Although any treatments built on these findings would be
decades away if they arrive at all, the genes in question feed into relatively
discrete, specialised biological pathways which are often more promising as
viable drug targets.
'More than a third of epilepsy patients are not treatable
with any medication, so the idea of finding specific drug targets, instead of a
drug that just bathes the brain and may cause problems with normal brain
function, is very appealing', said Professor Daniel Lowenstein of the
University of California, San Francisco, the co-leader of the Epi4k project
that led to the research.
The study, published in Nature, focused on two forms of severe childhood epilepsy, Lennox-Gastaut Syndrome and infantile spasms, where patients often have other
neurological conditions like autism or cognitive disability.
The scientists were particularly interested in the influence
of de novo gene mutations — where the central genetic defect is not inherited
from either patient but occurs spontaneously in the womb — and compared the DNA
of the 264 children selected with that of their parents.
As well as confirming genes that were already associated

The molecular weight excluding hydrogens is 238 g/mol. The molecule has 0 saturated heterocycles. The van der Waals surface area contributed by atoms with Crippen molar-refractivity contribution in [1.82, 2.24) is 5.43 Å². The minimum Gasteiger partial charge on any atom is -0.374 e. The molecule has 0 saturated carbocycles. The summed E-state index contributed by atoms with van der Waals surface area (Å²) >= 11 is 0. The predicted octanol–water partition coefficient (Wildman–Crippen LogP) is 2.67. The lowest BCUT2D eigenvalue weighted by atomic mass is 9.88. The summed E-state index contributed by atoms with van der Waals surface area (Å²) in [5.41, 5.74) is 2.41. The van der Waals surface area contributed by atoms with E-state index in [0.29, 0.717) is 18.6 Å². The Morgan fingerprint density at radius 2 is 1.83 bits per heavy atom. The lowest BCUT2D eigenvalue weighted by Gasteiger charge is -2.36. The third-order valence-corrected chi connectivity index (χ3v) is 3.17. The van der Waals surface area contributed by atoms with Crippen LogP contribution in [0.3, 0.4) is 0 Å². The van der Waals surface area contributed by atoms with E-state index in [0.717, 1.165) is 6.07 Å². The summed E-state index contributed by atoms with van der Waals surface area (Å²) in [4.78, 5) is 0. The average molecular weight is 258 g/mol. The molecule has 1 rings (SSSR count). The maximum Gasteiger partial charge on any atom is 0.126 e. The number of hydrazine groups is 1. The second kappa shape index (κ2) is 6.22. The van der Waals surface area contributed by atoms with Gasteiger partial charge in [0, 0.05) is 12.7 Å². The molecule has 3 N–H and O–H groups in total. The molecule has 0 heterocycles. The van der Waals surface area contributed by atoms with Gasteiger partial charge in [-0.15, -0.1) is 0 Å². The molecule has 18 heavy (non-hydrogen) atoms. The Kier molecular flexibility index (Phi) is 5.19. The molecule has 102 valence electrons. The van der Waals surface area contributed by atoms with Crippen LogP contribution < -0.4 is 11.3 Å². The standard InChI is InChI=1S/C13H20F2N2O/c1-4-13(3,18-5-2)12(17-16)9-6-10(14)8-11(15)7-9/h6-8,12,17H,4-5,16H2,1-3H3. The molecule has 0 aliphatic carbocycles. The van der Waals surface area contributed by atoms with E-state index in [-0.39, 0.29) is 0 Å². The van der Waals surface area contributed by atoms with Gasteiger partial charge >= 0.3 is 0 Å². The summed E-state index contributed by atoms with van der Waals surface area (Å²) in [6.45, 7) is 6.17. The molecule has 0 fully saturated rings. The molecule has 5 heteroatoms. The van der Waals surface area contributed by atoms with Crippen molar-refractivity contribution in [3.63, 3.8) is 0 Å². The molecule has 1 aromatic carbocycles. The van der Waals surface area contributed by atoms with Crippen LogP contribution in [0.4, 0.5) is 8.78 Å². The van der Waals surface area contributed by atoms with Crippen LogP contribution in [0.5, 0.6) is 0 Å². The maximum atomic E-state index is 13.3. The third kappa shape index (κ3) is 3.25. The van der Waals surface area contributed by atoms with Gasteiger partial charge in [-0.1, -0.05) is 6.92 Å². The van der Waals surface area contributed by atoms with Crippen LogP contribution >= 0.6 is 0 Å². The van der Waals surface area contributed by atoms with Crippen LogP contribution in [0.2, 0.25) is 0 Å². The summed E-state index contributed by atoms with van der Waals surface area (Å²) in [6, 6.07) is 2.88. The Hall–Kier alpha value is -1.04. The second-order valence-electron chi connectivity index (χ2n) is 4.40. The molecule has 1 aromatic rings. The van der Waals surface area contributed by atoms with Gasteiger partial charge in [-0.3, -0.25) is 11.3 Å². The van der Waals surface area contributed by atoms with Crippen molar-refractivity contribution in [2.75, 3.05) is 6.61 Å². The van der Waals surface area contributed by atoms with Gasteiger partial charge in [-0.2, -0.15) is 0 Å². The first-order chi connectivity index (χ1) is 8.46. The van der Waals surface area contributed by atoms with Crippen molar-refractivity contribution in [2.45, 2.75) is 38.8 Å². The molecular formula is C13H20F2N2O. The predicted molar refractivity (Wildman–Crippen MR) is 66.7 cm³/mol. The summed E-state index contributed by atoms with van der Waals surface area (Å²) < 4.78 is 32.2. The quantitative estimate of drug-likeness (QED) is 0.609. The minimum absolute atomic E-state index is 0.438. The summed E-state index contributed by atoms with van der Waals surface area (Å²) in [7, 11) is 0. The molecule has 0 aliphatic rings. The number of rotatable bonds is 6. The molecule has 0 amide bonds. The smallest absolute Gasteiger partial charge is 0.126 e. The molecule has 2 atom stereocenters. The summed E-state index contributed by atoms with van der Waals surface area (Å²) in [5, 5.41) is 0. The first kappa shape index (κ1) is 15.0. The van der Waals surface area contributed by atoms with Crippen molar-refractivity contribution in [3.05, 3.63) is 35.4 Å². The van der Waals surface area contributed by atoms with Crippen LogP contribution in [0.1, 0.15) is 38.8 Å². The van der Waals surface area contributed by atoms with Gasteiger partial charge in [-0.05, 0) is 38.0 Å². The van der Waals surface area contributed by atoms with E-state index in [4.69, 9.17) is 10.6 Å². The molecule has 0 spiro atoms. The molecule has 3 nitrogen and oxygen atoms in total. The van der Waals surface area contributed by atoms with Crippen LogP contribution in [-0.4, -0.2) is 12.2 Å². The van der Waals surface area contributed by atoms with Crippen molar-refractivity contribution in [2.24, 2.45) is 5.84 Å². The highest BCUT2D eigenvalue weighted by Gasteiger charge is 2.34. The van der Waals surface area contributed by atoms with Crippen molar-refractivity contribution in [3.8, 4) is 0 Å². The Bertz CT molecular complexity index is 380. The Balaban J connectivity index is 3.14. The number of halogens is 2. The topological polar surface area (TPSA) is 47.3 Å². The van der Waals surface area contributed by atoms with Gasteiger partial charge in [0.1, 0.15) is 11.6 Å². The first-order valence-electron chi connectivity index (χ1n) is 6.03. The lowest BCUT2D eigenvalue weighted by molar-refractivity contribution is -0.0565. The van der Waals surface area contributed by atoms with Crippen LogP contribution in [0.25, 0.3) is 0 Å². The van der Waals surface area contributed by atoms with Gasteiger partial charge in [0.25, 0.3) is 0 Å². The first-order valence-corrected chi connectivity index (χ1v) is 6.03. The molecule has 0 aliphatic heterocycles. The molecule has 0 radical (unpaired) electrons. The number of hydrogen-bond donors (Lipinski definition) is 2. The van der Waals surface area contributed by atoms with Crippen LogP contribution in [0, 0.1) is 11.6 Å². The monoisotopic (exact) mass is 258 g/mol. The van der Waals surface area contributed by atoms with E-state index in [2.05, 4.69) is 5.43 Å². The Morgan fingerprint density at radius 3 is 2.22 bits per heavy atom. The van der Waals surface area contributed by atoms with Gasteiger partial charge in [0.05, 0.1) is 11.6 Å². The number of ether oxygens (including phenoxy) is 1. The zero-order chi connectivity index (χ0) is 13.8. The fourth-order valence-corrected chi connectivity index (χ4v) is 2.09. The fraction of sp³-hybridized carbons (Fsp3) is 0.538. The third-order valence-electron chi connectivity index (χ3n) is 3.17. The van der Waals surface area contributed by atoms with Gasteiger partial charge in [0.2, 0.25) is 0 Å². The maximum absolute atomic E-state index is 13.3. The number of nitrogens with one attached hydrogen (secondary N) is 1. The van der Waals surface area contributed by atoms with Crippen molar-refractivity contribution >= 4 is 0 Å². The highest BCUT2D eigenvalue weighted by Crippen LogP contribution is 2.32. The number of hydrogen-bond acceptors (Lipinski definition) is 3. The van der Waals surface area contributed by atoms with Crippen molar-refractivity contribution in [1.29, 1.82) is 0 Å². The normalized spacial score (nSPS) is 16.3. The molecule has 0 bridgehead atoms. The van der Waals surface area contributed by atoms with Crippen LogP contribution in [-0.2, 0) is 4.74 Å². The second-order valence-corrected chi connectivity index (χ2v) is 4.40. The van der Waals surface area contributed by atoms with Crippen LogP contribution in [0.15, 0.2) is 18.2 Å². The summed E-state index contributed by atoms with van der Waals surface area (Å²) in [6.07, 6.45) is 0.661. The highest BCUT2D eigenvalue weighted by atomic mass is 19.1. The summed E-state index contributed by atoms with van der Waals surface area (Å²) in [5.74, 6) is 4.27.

with severe childhood epilepsy, the research two genes for the first time. One
of the genes, GABRB3, is involved in the rare neurological disorder Angelman
Syndrome, which raises the question of whether therapy for Angelman's patients
might be of benefit.
The other gene, ALG13, is involved in putting sugar on
proteins, which, the researchers say 'points to a new way of thinking about the
causes of and treatment for epilepsy'.
Professor Lowenstein said that of the gene mutations
identified or confirmed, 'many affect molecules that are involved in a
relatively limited number of cellular pathways. This suggests that it may be
sufficient to target therapies at a limited set of pathways rather than every
mutated protein in every patient'.
Speaking to GEN News, Dr Katrina Gwinn of the National
Institute of Neurological Disorders and Stroke in the USA, who was not involved
in the study, said the pathways research was a 'tremendously interesting part of
this paper. The study used an unbiased approach to identify and confirm
biological pathways that may be involved in severe forms of epilepsy. These
pathways may contain new therapeutic targets that have yet to be tested'.